The colour of the water and the sand on the islands of Matemo and Rolas was indescribable. We had to pinch ourselves, we couldn’t believe that places like this existed. We sailed the calm waters, snorkelled, swam and had perma-grins on our faces the entire time. We spent one night on Matemo Island and one night on Rolas Island. Our little camp consisted of our mosquito nets tied up to palm trees and a small cooler of food. We ate freshly caught fish for dinner and built massive bonfires on the beach each night. It was a tropical fantasy come true.
Our camp for the night on Matemo Island.
Jumping for joy! This beach on Matemo Island is unreal.
Travelling to the Quirimbas Archipelago is a must. It’s difficult to get there by land, but it is possible to skip all of the hard part in the middle of the country and fly directly from the south to the north. For us budget backpackers, this wasn’t an option. Plus, we had some great moments on those trying travel days. Getting off-the-beaten-path and finding a slice of paradise is something we feel everyone should try to do. Meeting local people who hardly, if ever, see a foreign face is an unforgettable experience and one that we highly recommend. So what are you waiting for? Get out there! For more information on travelling this stunning country, check out our extensive Guide To Backpacking Mozambique!
About The Authors:
Nick & Dariece have left everything behind in search of cultural experiences, beautiful beaches and off the beaten path adventures. They call themselves Goats On The Road and their website for independent backpackers encourages others to pack their bags and leave the ordinary behind. Visit Goats On The Road and get excellent tips for the adventurous budget backpacker!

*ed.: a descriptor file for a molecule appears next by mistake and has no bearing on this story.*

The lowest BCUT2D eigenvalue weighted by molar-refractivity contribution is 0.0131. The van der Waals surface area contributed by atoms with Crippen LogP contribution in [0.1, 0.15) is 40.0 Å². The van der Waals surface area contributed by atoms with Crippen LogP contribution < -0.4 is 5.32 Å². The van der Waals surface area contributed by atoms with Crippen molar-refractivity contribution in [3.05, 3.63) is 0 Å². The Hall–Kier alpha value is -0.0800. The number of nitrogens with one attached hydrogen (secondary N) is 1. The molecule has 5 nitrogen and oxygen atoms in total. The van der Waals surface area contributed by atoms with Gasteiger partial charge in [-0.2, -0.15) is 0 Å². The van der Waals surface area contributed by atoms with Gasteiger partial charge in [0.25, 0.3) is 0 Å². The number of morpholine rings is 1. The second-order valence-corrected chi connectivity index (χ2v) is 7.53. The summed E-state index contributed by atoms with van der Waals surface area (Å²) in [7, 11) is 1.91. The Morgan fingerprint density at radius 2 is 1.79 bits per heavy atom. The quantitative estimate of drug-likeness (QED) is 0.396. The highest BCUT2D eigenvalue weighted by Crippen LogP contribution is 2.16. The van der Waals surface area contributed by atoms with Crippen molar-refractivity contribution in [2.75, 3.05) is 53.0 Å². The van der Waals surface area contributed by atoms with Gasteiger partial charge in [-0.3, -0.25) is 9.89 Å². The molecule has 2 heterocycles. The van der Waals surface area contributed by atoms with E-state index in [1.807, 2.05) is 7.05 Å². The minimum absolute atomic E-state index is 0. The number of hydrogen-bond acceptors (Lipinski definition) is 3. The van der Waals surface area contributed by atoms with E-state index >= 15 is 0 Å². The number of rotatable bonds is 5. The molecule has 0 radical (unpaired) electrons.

such cute kids
I love the scenery and how locals treated you guys. If I were there, I would definitely do some hitch-hiking from Vilanculos to Nampula.
Thanks Agness! Ya, the locals were awesome, so warm and welcoming 🙂
Once again another great adventure. Great pictures, the color of the ocean and sand is amazing. Loved the video and Henny.
Thanks Tom! Making the video brought back all of the great memories. Cheers for the comment.
It’s really awesome that you both are so comfortable with locals. You guys are like big kids at times…the local children must LOVE you. Love the video!
Thanks! We always try to connect with the local people and when we do, we have amazing experiences.
Cheers for the comment 🙂
Beautiful posts & pictures. Especially that lone boat by the sea!
(Also, the gas station is quite interesting :D)
Thanks for the comment! Mozambique was definitely a photogenic place 🙂
Isn’t it dangerous in Africa?
I heard its not safe to eat sausages there.
Wow! Loved the video. Makes you want to just pick up and have your own adventure, very inspiring!
Great post! I just wrote about my time on Ibo Island as well, such a special place indeed.
Hi, I’m actually planning a trip to Mozambique myself this summer! I was thinking of flying into Maputo and working my way up north as far as Quirimbas… Could you tell me where you started, and who long this took you? Thanks !
Panela Africana on Ibo sounds perfect. Do you remember about how much the rooms and also the dhow trip cost?